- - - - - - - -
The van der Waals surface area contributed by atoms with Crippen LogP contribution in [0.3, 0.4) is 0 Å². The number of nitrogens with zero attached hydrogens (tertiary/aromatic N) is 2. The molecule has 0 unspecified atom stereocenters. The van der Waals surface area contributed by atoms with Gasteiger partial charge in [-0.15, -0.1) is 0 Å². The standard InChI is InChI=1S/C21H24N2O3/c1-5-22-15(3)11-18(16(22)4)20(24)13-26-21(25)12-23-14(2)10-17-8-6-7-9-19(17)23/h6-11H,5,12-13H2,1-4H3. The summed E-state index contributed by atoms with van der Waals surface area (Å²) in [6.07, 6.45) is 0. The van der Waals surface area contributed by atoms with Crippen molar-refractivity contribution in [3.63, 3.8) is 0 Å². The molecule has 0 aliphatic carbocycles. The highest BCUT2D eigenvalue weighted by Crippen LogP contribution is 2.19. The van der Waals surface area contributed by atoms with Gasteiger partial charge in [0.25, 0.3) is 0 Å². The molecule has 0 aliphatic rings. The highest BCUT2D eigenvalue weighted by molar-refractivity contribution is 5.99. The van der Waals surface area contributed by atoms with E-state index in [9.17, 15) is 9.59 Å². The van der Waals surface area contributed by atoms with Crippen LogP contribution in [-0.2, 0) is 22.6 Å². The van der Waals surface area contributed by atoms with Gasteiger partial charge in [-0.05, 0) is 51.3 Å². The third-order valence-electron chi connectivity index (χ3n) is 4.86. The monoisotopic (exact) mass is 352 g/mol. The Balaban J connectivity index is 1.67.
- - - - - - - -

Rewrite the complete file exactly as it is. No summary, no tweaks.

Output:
The van der Waals surface area contributed by atoms with Crippen LogP contribution in [0.3, 0.4) is 0 Å². The number of nitrogens with zero attached hydrogens (tertiary/aromatic N) is 2. The molecule has 0 unspecified atom stereocenters. The van der Waals surface area contributed by atoms with Gasteiger partial charge in [-0.15, -0.1) is 0 Å². The standard InChI is InChI=1S/C21H24N2O3/c1-5-22-15(3)11-18(16(22)4)20(24)13-26-21(25)12-23-14(2)10-17-8-6-7-9-19(17)23/h6-11H,5,12-13H2,1-4H3. The summed E-state index contributed by atoms with van der Waals surface area (Å²) in [6.07, 6.45) is 0. The van der Waals surface area contributed by atoms with Crippen molar-refractivity contribution in [3.63, 3.8) is 0 Å². The molecule has 0 aliphatic carbocycles. The highest BCUT2D eigenvalue weighted by Crippen LogP contribution is 2.19. The van der Waals surface area contributed by atoms with Gasteiger partial charge in [0.25, 0.3) is 0 Å². The molecule has 0 aliphatic rings. The highest BCUT2D eigenvalue weighted by molar-refractivity contribution is 5.99. The van der Waals surface area contributed by atoms with E-state index in [9.17, 15) is 9.59 Å². The van der Waals surface area contributed by atoms with Crippen LogP contribution in [-0.2, 0) is 22.6 Å². The van der Waals surface area contributed by atoms with Gasteiger partial charge in [-0.05, 0) is 51.3 Å². The third-order valence-electron chi connectivity index (χ3n) is 4.86. The monoisotopic (exact) mass is 352 g/mol. The Balaban J connectivity index is 1.67.